Titanium alloy Ti-6Al-4V is commonly used in biomedical applications due to its superior properties such as biocompatibility, high strength-to-weight ratio and corrosion resistance. To understand the mechanics of the micro-turning process of these alloys, a mechanistic model has been developed for predicting the cutting forces. A modified Johnson–Cook material model with strain gradient plasticity is used to represent the flow stress of work material. The micro-turning experiments were conducted to verify the cutting forces predicted by mechanistic model. A finite element model is also developed with different shear friction factors and calibrated using experimental results to confirm and interpret the results of mechanistic model. It is inferred that strain rate increases by increasing cutting speed, whereas it decreases with increase in the feed rate due to increase in adiabatic shear band spacing. Since Ti-6Al-4V has low thermal conductivity, when cutting speed increases, there is an increase in the tool-chip interface temperature that leads to decrease in cutting forces. When cutting speed increases, chip morphology changes from discontinuous to continuous, and there is significant deterioration in the surface finish. It is observed that the average cutting force prediction errors for mechanistic and finite element models are 9.69% and 11.45% respectively.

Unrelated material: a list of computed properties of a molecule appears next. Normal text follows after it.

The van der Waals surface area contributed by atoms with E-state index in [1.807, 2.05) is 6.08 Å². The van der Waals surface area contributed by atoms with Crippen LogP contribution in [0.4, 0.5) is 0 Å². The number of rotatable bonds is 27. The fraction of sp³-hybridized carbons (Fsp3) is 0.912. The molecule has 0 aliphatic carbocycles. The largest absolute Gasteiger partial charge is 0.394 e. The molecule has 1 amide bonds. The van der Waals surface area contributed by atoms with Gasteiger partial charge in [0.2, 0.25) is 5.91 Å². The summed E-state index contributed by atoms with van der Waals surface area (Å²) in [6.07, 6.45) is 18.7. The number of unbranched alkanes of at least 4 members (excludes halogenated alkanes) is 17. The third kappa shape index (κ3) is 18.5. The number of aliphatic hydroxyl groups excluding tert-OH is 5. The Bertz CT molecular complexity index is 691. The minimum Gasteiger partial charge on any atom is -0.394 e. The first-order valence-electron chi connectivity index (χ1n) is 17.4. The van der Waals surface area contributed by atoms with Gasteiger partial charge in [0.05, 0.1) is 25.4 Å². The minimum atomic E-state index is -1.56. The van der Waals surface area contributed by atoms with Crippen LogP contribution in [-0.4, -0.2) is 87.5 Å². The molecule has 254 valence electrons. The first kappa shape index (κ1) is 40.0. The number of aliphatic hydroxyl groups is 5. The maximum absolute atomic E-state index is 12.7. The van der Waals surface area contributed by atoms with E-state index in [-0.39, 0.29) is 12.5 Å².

T. Jagadesh and Samuel, G. L., “Mechanistic and Finite Element Model for Prediction of Cutting Forces During Micro-Turning of Titanium Alloy”, Machining Science and Technology, vol. 19, pp. 593-629, 2015.